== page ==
DISTRESSING images show a dead gannet that was found trapped amongst old fishing wire and discarded metal cans.
One image shows how the entire neck of the gannet has become completely interwound and trapped in the netting that was found off the coast of Shetland.
Masses of green fishing wire can be seen clumped together and is entirely tangled in itself, making it look near impossible to separate.
Stuck amongst the net is an orange Fanta can, another blue soft drink can, a blue and yellow plastic yoghurt pot and the remains of a large crab.
The sea bird’s white beak has been forced upwards so that it is straight in line with its now stained brown neck.
A closer photo shows the masses of netting which has wrapped around the poor creature’s neck which appears to have caused the bird’s death.
Ross Robertson, who found the dead bird, shared the shocking images to Facebook yesterday writing: “A daily occurrence on our doorstep while the foreign fishing fleet fish as much as they want unregulated while not taking any rubbish ashore at all.
“It’s a good job the Scottish/Shetland fleet clean up and try their best to take rubbish ashore and are in the ‘fishing for litter scheme’.
“The monofilament net has a serious destruction on the wild life, every single day birds are spotted with this stuff hanging from them.”
The distressing images have now collected over 100 likes, with dozens of Facebook users who were shocked by the images.
Charis Butler wrote: “Beyond belief, barbaric!”
Sally Hunt said: “So sad, awful.”
Nat Hall replied: “Sadly, the world takes all seas and oceans as a rubbish tip. Brilliant some are respectful to our home planet! Well done to all bruck pickers! Heroes!
Alan Jones commented: “As long as there are fishing fleets, there will be ghost nets.
“The problem is becoming worse by the year.”
Gillnets are renowned for their lethal impact on seabirds by bycatch, so much so that it is estimated that 400,000 birds are killed by the fishing nets every year.
The Chairman of the Shetland Fishermen’s Association, James Anderson, has this year called for a ban on the use of the deathly nets off of Scotland’s coast to limit the devastation.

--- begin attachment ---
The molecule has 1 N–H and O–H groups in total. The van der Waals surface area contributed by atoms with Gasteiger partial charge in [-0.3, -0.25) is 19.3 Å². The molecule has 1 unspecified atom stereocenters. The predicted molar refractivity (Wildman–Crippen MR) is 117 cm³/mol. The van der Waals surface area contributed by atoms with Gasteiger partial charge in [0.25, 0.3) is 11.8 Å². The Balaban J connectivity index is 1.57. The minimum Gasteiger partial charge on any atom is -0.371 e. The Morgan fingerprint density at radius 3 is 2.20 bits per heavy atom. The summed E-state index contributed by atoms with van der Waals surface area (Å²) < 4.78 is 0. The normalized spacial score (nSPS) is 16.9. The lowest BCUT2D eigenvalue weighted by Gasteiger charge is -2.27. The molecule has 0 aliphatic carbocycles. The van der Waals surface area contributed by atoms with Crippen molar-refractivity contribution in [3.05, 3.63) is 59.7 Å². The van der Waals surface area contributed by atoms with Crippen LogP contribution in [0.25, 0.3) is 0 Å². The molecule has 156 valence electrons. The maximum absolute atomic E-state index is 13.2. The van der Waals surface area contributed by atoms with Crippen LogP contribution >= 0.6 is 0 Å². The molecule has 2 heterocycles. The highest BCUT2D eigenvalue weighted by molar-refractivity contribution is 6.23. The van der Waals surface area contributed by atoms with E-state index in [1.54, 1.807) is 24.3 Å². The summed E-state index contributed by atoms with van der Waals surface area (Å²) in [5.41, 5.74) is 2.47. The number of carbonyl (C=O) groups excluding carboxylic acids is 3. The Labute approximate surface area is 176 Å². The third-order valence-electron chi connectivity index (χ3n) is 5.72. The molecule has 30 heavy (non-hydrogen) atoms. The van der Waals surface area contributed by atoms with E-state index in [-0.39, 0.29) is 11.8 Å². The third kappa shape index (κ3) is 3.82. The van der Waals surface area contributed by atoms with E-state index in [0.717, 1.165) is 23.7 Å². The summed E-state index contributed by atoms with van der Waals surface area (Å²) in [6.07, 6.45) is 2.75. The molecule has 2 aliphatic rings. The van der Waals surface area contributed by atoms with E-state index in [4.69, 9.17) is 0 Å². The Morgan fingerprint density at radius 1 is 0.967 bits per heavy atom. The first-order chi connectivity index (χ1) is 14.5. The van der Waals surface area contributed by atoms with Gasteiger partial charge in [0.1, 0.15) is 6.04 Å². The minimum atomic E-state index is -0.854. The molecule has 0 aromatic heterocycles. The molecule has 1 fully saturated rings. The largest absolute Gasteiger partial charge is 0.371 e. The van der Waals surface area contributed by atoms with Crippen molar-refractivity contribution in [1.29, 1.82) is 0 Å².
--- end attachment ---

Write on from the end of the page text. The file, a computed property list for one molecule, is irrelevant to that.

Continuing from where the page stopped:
Fisherman Ross Robertson discovered the deceased bird whilst out at work.
The 30-year-old, from Burra, Shetland, said seeing birds in this type of fatal predicament is almost a daily occurrence.
Speaking today Ross said: “ Our method of fishing is trawling, so we tow a net around the sea bed to catch our fish.
“We drag up all sorts of rubbish but it’s mostly Spanish long lines, gill nets and general day to day rubbish.
“We (Shetland/Scottish) boats are in a Fishing For Litter scheme, founded in 2004, a simple yet imaginative project to tackle the problem of marine litter.
“Seeing the dead birds really distresses me, but we are all so used to it now.
“We see it every single day, if the birds are not tangled up and already dead they are struggling to fly or feed with this netting or long lines hanging from them and it is utterly impossible to catch and save the birds.
“The problem with the long lines is the hooks are baited then shot out the back (Stern) of the boat, they float for a few seconds long enough for the birds to eat the bait and get hooked.
“It’s a very common sight to see birds flying around with a few metres of the monofilament line hanging from their beaks.
“In an ideal world I would like to see that type of fishing banned from our waters completely.
“Our beaches around Shetland are covered in these nets, lines and general Spanish branded food wrapping litter.
“It’s a sad situation and it’s only going to get worse unless our government gets on our side and does something about it.”